Different Airline Strategies for Pet Travel Programs

From new airport pet relief stations to the newest pet carriers, we try to keep track of every corner of the pet travel industry. Especially the information that is likely to have a real-world impact on your travel plans. But more than just the nitty-gritty details that will guide you through airports and cities on any particular trip, we also wanted to take a step back and look at the broader strategies and programs that airlines are implementing to facilitate pet travel.

A wide-angle view of the pet travel industry over the last decade or so shows that a handful of stories about pets deaths have largely been the result of more people bringing more pets with them on their travels. Sometimes, people do so even when the animal is vulnerable to dangerous health conditions that can be triggered by stressful situations.

This has led airlines to take implement tighter regulations and pet travel policies, while also working to add pet amenities and safety features designed to make the entire experience more comfortable for pets and pet owners. Today, some 2-3 million pets fly on planes each year just within the U.S. Pets suffering serious harm during air travel is becoming increasingly rare. And when it does happen, it’s almost always because either the pet owner or airline employee wasn’t following the rules.

 

Consider These Airline Pet Travel Programs

In this context, we wanted to highlight three different airlines and the programs and partnerships they’ve created to enhance their pet travel offerings. These examples also demonstrate that, while the airline industry is being aggressive in developing and marketing pet travel programs, individual airline carriers are taking different approaches.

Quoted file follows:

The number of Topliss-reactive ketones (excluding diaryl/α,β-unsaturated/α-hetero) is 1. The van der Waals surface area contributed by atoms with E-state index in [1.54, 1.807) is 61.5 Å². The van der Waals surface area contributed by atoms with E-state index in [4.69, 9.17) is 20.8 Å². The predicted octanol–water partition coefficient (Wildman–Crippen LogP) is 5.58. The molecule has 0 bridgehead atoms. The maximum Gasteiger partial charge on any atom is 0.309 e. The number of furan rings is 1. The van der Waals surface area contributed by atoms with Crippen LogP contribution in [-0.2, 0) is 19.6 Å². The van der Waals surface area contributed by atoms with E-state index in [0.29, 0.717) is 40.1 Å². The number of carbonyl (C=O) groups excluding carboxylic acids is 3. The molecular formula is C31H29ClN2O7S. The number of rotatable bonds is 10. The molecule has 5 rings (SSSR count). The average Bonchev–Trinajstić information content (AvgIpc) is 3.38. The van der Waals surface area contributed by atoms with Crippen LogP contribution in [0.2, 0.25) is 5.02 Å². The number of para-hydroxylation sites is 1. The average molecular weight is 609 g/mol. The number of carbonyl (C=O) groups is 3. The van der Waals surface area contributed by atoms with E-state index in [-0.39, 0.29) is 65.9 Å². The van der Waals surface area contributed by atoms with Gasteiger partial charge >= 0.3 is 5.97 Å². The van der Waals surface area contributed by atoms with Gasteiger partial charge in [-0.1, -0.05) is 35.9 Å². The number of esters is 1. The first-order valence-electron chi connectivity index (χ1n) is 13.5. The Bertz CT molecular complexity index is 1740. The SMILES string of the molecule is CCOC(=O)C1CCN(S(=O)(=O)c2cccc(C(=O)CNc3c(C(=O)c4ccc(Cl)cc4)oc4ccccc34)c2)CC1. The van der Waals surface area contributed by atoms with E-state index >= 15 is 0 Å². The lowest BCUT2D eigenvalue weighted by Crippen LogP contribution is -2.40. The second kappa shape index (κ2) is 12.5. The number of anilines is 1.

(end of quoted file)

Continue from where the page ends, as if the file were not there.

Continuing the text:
• United: What’s happened with the United PetSafe program has been the most visible change this year and over the last few years. Known for being the go-to airline for pet travel, United Airlines was for a time the last carrier to allow cargo pet travel of high-risk snub-nosed pet breeds. This led to a number of animal deaths and a bunch of negative publicity. Without litigating every detail of every case, this is a classic case of market overreach to the detriment of the core brand. While striving to lead the industry in pet travel, the airline suffered harm to its overall reputation for safety. After being suspended for several months, the United Airlines PetSafe program relaunched in June of this year with new prohibitions against sub-nosed pet travel.

 

  • Alaska Air: Going back to 2012, Alaska Air and Banfield Pet Hospital have partnered together to market their brands but also to enhance the pet travel services to an existing segment of their respective customer bases. To this day, Alaska Air customers can get a personalized travel consultation and a great deal on their pet travel services by visiting a qualifying Banfield location. Meanwhile, Alaska Air adds credibility to its program, Fur-st Class Pet Care. With more than 750 locations in more than 40 states, Banfield Pet Hospital is one of the largest providers of small animal veterinary care in the country. Thus, this partnership is also one of the first national pet travel programs of its kind.

 

  • Delta: Even if the exact details aren’t available yet, one of the more recent developments worth noting is Delta Airlines announcement that they are partnering with CarePod, a pet technology start-up, to expand their pet tracking and concierge services. It’s perceived to be part of a larger play the airline is making for pet travel and the growing importance of supplemental revenue streams to today’s airline industry.

 

It remains to be seen how successful these airline pet travel programs will be. Undoubtedly, the airlines define success by at least two different measures: How much revenue/profit is generated by their pet travel programs directly and whether those pet travel operations positively or negatively contribute to their company’s reputation for safe, reliable air travel. As a passenger and as a pet owner, this larger context may help you understand why various airline pet travel policies are put in place.

 

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